Whilst the final decision on police numbers will be made closer to the day, according to a Scotland Yard spokesman, it is highly likely that such a high profile public event will attract an increased police presence immediately following widespread rioting. The decision is likely to be taken on Thursday after senior police officers meet with local councillors from Kensington and Chelsea.
The Notting Hill Carnival has been running for 47 years. Originally started by West Indian immigrants to the Notting Hill area as a celebration of their home culture, the event has expanded to include all Caribbean cultures and attracts millions of visitors every year. This year’s carnival, which takes place between Sunday 28th August and Monday 29th August (which is a bank holiday) is scheduled to finish at 7pm each day. This is earlier than normal due to police fears of potential troublemakers using the carnival as cover to cause trouble.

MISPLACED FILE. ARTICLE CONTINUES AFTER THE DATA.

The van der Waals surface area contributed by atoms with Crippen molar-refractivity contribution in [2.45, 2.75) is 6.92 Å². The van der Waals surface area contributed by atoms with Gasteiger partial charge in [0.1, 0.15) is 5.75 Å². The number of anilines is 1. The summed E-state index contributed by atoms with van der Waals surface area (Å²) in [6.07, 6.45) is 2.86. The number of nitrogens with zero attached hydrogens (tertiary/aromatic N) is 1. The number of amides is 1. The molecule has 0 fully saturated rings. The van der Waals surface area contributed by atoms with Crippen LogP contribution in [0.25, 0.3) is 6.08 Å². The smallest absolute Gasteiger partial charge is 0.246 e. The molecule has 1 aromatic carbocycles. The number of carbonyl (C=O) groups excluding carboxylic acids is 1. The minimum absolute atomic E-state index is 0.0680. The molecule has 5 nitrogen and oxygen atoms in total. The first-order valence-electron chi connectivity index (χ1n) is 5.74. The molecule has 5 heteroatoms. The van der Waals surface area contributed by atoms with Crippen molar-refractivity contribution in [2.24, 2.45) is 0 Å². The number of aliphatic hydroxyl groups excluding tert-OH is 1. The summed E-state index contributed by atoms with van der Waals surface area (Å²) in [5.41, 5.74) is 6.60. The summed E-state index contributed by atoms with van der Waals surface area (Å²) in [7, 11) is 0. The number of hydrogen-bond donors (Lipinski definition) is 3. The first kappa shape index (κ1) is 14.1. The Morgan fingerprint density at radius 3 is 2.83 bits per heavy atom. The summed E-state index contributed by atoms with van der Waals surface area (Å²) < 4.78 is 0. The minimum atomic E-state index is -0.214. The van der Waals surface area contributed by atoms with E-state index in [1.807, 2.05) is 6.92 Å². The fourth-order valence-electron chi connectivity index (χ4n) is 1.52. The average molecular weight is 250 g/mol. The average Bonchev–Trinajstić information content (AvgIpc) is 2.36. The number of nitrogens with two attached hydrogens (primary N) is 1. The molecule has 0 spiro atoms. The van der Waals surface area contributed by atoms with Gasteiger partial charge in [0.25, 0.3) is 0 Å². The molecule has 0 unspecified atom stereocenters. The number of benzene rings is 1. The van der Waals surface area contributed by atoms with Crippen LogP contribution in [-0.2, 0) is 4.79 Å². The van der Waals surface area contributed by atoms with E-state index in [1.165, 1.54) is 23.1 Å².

Mainstream media reports over the last few years have primarily associated the carnival with anti-social behaviour. Similar reports have quoted local residents demanding the carnival be moved to Hyde Park or a similar large public space, which in their view would be better suited to handling the huge numbers of people who attend the event. Other articles promote the carnival’s positive cultural aspects, including the traditional Caribbean steel drum bands and the large variety of Caribbean food on offer.